If you are flying internationally out of Minangkabau Airport, you are subject to departure tax (75,000 Rupiah as at Feb '08) which has to be paid in Rupiah. The domestic tax is Rp. 30,000.
Padang is not a tourist city and so it is better to sleep in Bukittinggi, 90 km from Padang. Bukittinggi is a small city that covers 25 km2, about 900 m above mean sea level and with temperatures ranging from 16 to 25oC; it is suited for walking, although it is sometimes hilly. Public transport is available, as are Bendi horse-carts. The Sianok Canyon and Japanese Caves are the best for trekking.
In West Sumatra its not easy to get off the tourist trail without language, the hotel performances are pretty contrived sometimes.
If you can, get down to Padang Panjang 10 km downhill from Bukittinggi en route to Padang, the capital (Padang is a bit boring but has a huge market complex for last minute purchases before flying out).
West Sumatra is a great place for lovely food, and its cuisine is one of Indonesia's best. Water buffaloes are a symbol of West Sumatra and are used in rendang, a rich and spicy buffalo meat or beef dish. Padang food comes from West Sumatra. The Padang food restaurant chains can be found throughout Indonesia and neighbouring countries. Dishes from the region include nasi kapau which is similar to Padang food but uses more vegetables. Ampiang dadiah (buffalo yogurt with palm sugar syrup, coconut flesh and rice) and bubur kampiun (Mung bean porridge with banana and rice yogurt) are other west Sumatran specialties. They have a lot of hot & spicy dishes, since chili is in the majority of their food. Curry is also a big part of their dishes, and quite a few use coconut milk. All of the traditional food is Halal, due to the Islamic faith of the community.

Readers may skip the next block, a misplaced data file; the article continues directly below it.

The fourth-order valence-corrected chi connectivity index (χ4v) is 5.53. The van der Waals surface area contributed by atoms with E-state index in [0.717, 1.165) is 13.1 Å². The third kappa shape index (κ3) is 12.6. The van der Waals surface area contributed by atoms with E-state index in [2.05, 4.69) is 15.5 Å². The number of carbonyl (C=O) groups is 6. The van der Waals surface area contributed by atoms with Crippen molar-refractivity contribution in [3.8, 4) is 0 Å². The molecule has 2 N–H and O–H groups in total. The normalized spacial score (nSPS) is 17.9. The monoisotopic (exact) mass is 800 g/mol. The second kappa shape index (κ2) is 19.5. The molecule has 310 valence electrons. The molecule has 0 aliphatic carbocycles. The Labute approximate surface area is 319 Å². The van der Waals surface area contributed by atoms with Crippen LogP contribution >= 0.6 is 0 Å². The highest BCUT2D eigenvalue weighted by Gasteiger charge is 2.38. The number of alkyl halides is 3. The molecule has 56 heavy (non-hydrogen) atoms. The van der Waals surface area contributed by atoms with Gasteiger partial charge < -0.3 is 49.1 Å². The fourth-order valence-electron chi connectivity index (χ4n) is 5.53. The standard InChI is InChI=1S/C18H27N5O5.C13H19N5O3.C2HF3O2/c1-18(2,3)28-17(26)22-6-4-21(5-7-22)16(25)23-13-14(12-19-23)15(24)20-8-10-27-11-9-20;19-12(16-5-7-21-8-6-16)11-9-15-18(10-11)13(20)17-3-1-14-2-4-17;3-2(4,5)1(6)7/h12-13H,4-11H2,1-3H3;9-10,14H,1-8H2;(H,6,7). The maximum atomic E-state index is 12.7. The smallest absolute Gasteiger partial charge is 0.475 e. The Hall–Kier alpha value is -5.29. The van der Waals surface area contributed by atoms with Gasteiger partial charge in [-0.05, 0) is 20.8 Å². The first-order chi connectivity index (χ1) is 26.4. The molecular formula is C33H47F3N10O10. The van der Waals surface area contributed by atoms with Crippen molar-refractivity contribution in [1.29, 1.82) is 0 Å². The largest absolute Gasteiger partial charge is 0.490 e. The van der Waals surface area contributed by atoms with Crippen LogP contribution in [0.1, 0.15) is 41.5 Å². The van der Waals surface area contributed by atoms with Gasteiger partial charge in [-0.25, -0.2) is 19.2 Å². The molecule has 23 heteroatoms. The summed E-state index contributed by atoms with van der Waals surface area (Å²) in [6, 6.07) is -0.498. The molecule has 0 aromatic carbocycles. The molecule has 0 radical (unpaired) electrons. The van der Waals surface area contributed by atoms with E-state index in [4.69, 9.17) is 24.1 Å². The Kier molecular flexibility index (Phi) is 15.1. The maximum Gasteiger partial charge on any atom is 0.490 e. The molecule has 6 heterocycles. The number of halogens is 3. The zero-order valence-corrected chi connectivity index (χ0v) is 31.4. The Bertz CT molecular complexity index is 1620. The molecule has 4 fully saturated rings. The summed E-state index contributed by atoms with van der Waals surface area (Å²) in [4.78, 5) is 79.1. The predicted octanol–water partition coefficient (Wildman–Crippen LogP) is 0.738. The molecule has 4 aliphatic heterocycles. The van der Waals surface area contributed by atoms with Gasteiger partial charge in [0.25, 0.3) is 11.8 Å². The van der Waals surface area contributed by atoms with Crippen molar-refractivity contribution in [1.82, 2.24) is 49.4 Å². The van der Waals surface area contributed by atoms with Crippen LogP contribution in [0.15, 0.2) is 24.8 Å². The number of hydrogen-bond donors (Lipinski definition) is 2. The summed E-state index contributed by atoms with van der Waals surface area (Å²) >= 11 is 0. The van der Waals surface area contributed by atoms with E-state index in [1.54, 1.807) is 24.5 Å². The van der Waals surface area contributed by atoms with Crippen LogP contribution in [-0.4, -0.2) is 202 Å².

Although West Sumatra is not as devout as Aceh, Ramadan is strictly observed, such that all food stalls and restaurants including non-Muslim ones are closed from 04:00 to 16.00 every day from 2-3 days before the fasting month to 2-3 days afterwards. However, in big hotels, you can order food at normal hours as a guest of the hotel.
- Teh Talua is a West Sumatra's provincial drink. If you've chosen a more set up cafe stall ask for a teh talua. Don't grimace - bitter black tea poured over whipped egg and sugar creates a custardy flavoured "cappuccino froth" on your tea. The best has a squeeze of lime.
- Jus Pinang is made from betelnut or areca nut (Areca catechu) young fruit mixed with spices and whipped egg and tea. People in Minangkabau believe this beverage can make you fit.